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ShanePinxton - Page 2

Shane


nth
Pinxton Colliery


From:
Sent:
Subject:
Richard Bartrop
06 November 2006
What Are They Doing At Pinxton Colliery 1902?

Hi Fionn,

I am seeking information on the attached photo said to be taken at "No 1 Pit Pinxton Colliery 1902", see below.

I wrote up some detail from the photo sent to me by Uncle Jeff and A Joan.

This is my commentary on the photo taken in 1902 at Pinxton - close to Huthwaite M1 Jnc 28 + a contemporary account of what happened when the Pinxton pit first opened in 1819:

'On 13 April 1819 in Mansfield, church bells began ringing early, people flocked in from villages up to eight miles away and the first rail-borne coal from Pinxton colliery trundled into Mansfield at 9 am. Ten more arrived during the afternoon amid hearty celebrations and a good band of music from Sutton in Ashfield long provided for the occasion. Much ale and good beef was consumed at inns throughout the town and a pile of coal was ceremoniously set on fire in the market place where it burned away all night. The Mansfield and Pinxton Railway was in business.'

This is a marvellous industrial archaeological photo!

GeorgeThe three Goddards are those standing by the boilers - My grandfather Joe Hall Goddard is standing next to the first boiler, then his father George and then Joe's brother William with a spanner in his hand.

This is a marvellous industrial archaeological photo!

The wagons are delivering coal to the 'hoppers' on the left of the photo, the coal released from the bottom of the wagon, filling and being delivered by gravity to the firemen each to his own boiler.

Normally the colliery would burn coal from its own mine, but the wagons may have brought this in for this test?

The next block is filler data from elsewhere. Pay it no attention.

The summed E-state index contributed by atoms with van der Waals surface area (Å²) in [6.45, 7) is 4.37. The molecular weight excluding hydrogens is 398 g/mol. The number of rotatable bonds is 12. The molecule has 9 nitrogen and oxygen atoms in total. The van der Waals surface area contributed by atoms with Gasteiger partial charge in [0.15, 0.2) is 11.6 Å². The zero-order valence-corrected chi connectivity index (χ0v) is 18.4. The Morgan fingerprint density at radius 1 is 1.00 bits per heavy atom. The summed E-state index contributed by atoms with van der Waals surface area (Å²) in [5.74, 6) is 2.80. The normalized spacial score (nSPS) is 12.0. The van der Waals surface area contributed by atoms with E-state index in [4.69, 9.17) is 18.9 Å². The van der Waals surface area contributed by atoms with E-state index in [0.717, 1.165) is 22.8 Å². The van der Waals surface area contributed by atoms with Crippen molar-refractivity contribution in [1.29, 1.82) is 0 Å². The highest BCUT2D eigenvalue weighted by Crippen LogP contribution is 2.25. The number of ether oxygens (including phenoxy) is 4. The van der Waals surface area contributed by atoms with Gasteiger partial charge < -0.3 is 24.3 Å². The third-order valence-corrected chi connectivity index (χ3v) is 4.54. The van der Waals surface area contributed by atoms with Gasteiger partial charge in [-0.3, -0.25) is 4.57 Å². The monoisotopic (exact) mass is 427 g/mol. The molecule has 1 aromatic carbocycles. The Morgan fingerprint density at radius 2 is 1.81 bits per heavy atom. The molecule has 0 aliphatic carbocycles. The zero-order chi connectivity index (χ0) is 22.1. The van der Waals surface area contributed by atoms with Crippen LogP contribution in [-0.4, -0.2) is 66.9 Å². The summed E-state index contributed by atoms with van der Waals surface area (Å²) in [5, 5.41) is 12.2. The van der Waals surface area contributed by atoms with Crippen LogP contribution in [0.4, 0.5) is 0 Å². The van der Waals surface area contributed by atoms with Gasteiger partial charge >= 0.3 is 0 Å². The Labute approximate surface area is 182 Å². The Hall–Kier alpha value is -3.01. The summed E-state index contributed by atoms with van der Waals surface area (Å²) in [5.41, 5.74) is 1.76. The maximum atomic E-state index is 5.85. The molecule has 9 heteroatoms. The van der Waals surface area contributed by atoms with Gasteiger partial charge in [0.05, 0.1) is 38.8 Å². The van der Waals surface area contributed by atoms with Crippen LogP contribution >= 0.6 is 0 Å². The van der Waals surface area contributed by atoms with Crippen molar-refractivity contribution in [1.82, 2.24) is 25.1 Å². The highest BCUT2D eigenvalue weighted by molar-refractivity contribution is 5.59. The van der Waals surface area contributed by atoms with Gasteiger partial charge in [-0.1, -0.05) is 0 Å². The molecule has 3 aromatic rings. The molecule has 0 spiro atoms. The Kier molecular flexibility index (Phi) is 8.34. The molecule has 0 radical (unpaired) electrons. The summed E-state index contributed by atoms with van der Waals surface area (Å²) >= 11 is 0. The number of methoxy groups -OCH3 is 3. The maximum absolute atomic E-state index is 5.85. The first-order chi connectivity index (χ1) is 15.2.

There are 6 Lancashire type boilers, and they would be used to provide steam to the colliery winding engine(s). The main steam delivery pipe is the one with the man sitting on it.

The fact there is no roof on the site would indicate that these are "on trial" - rather than being scrapped, as the brickwork looks new?

The circular plates above each boiler are weights for the safety valves, and the pipe curving down the front of each boiler is the water feed to replenish the boilers.

William appears to have a spanner in his hand - is that a pile of tools on the floor behind him? 

I will see what else I can find out, as in approx. 1910, Pinxton (there were 3 mines - No1, 2 & 3) became secondary to Brookhill Colliery, which went much deeper.

Can anyone shed light on what was happening, and what kind of steam winders were they providing steam to drive?

Best wishes
Richard Bartrop


boiler

lads

The Goddard's at Pinxton this time on the completion of the Number Three Shaft

The youthful Joe Hall Goddard makes up the front row and the next row starting on the right should be his brother William Vardy Goddard although Joan says it does not look like him However the unmistakable figure of their father George Hall Goddard is next.

 

 

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